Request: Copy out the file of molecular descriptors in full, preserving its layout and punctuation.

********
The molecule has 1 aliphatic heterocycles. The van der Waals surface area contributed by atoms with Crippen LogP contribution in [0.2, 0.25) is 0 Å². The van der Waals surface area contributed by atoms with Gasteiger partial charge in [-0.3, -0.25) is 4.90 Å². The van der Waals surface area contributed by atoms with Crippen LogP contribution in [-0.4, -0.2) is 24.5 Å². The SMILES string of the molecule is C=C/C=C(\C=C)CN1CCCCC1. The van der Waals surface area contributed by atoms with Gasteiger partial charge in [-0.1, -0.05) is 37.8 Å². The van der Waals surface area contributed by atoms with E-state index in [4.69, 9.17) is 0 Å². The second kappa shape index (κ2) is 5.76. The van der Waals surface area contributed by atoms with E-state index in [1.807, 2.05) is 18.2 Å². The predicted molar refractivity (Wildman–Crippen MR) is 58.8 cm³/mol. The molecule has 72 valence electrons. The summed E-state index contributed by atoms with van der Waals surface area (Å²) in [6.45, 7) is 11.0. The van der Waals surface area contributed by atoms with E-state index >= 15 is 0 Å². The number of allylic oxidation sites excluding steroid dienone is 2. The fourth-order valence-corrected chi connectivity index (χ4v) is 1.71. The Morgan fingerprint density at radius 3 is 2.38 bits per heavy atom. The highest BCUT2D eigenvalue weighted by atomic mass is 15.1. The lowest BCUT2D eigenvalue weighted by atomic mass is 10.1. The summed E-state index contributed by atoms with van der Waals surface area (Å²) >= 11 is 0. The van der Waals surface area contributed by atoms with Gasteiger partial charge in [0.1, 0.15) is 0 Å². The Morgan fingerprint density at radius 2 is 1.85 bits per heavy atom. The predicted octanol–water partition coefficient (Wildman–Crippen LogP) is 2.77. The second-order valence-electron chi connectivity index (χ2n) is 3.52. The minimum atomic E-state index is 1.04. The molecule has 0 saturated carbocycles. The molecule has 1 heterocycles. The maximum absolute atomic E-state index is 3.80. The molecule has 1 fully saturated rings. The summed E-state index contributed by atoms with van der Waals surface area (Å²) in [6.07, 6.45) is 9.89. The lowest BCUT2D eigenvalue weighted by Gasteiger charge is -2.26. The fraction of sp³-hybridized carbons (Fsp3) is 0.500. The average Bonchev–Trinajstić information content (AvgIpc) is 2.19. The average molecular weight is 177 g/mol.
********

The molecule has 1 aliphatic heterocycles. The van der Waals surface area contributed by atoms with Crippen LogP contribution in [0.2, 0.25) is 0 Å². The van der Waals surface area contributed by atoms with Gasteiger partial charge in [-0.3, -0.25) is 4.90 Å². The van der Waals surface area contributed by atoms with Crippen LogP contribution in [-0.4, -0.2) is 24.5 Å². The SMILES string of the molecule is C=C/C=C(\C=C)CN1CCCCC1. The van der Waals surface area contributed by atoms with Gasteiger partial charge in [-0.1, -0.05) is 37.8 Å². The van der Waals surface area contributed by atoms with E-state index in [4.69, 9.17) is 0 Å². The second kappa shape index (κ2) is 5.76. The van der Waals surface area contributed by atoms with E-state index in [1.807, 2.05) is 18.2 Å². The predicted molar refractivity (Wildman–Crippen MR) is 58.8 cm³/mol. The molecule has 72 valence electrons. The summed E-state index contributed by atoms with van der Waals surface area (Å²) in [6.45, 7) is 11.0. The van der Waals surface area contributed by atoms with E-state index >= 15 is 0 Å². The number of allylic oxidation sites excluding steroid dienone is 2. The fourth-order valence-corrected chi connectivity index (χ4v) is 1.71. The Morgan fingerprint density at radius 3 is 2.38 bits per heavy atom. The highest BCUT2D eigenvalue weighted by atomic mass is 15.1. The lowest BCUT2D eigenvalue weighted by atomic mass is 10.1. The summed E-state index contributed by atoms with van der Waals surface area (Å²) >= 11 is 0. The van der Waals surface area contributed by atoms with Gasteiger partial charge in [0.1, 0.15) is 0 Å². The Morgan fingerprint density at radius 2 is 1.85 bits per heavy atom. The predicted octanol–water partition coefficient (Wildman–Crippen LogP) is 2.77. The second-order valence-electron chi connectivity index (χ2n) is 3.52. The minimum atomic E-state index is 1.04. The molecule has 0 saturated carbocycles. The molecule has 1 heterocycles. The maximum absolute atomic E-state index is 3.80. The molecule has 1 fully saturated rings. The summed E-state index contributed by atoms with van der Waals surface area (Å²) in [6.07, 6.45) is 9.89. The lowest BCUT2D eigenvalue weighted by Gasteiger charge is -2.26. The fraction of sp³-hybridized carbons (Fsp3) is 0.500. The average Bonchev–Trinajstić information content (AvgIpc) is 2.19. The average molecular weight is 177 g/mol.